Understanding the Game of Cricket
Cricket, although not quite yet a worldwide sport, has seen a dramatic increase in popularity around the globe in recent times. This bat-and-ball team sport may be loosely compared to baseball in that it involves pitchers, batsmen and runs, although many of the rules and finer details differ a lot.
Cricket has its origins in sixteenth-century England and has grown massively popular in places like Australia, India, Pakistan, Sri Lanka and the West Indies. In fact, it is seen as the national sport in many South Asian states.
The last couple of decades has seen something of a rebirth of the sport. In addition to the traditional Test matches, which can go on for days, there are now one day and 20 overs competitions which are shorter and a significantly more fan-friendly experience.
These transformations have coincided with, or maybe are the cause of, the emergence of some ‘second-tier’ cricket-playing countries all over the globe. Though they are still quite a way behind the ‘big boys’ of world cricket, it seems the gulf in class is narrowing.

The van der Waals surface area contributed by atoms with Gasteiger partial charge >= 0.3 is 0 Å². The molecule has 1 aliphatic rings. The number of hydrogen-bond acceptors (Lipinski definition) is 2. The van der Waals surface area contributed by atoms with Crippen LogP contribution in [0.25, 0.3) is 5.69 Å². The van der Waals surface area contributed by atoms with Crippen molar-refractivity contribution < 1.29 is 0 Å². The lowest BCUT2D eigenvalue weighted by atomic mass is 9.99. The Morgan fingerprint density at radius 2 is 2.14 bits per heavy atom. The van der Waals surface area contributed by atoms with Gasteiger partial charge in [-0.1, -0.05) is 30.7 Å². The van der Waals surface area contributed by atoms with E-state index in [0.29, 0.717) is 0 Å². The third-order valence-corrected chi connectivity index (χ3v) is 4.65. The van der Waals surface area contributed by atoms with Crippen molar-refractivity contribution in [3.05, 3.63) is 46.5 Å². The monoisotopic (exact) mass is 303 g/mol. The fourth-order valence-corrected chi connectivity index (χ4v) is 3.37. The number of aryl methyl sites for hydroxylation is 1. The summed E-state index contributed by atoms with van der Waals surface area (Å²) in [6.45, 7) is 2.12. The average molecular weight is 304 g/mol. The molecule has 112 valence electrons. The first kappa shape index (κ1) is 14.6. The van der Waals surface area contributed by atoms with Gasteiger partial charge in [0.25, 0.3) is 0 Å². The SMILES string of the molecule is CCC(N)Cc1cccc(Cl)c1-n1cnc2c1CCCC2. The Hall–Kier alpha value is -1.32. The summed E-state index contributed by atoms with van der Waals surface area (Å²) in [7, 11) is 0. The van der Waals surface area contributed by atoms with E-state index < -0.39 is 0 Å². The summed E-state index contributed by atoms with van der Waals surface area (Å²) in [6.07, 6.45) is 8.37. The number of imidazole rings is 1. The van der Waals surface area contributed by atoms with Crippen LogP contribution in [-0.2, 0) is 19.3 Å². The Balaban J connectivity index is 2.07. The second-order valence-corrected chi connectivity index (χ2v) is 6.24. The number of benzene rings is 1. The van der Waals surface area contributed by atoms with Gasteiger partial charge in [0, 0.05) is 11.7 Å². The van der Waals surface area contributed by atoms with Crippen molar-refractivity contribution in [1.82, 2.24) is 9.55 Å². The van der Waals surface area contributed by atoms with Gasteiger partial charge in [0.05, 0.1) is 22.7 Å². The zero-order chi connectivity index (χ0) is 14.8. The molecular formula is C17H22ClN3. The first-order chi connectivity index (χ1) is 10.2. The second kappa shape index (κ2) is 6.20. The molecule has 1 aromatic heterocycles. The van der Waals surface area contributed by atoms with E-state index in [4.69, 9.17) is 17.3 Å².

The laws of cricket are quite complicated, but here is a short summary of the sport. Cricket teams consist of 11 players on each side and the game is played on a large oval field. One team bats, attempting to rack up as many runs as they can. The batsman attempts to protect the wicket from the bowler while accumulating runs. When the bowler hits the wicket with the ball, or a fielder catches the ball after it is batted, then the batsman is ‘out’. When all the batsmen are dismissed then the teams swap roles, and the side that scores the most runs triumphs.
As mentioned, standard ‘Test’ games like those played in the famous Ashes series between England and Australia, can go on for many days. The more recent one day and twenty overs matches keep matches to 1 day of action.
The equipment required to play cricket is fairly simple and impromptu matches with family and friends can be easily organized. The most important items are cricket bats and balls. The bats are blade-shaped and can be up to 38 inches long. The balls are made from hard leather and have a cork core.
Because the balls are heavy and the fact that they can be delivered at up to 90mph, it is necessary for batsmen to wear protective gear, including a helmet, gloves and pads. Serious injuries are not uncommon in cricket.
The international body of cricket is the Dubai-based International Cricket Council (ICC). It has a hundred and four member nations, including 10 full members that play international Test matches. It also oversees the laws of the sport and is responsible for appointing umpires and officials.
About the Author:Jim is a national correspondent with more than 12 years editorial experience. Jim is currently working as a technical writer for our b2b site and is considered the resident specialist on cricket. Take the time to visit our very useful web portal for additional information on Cricket Bats and Cricket Ball.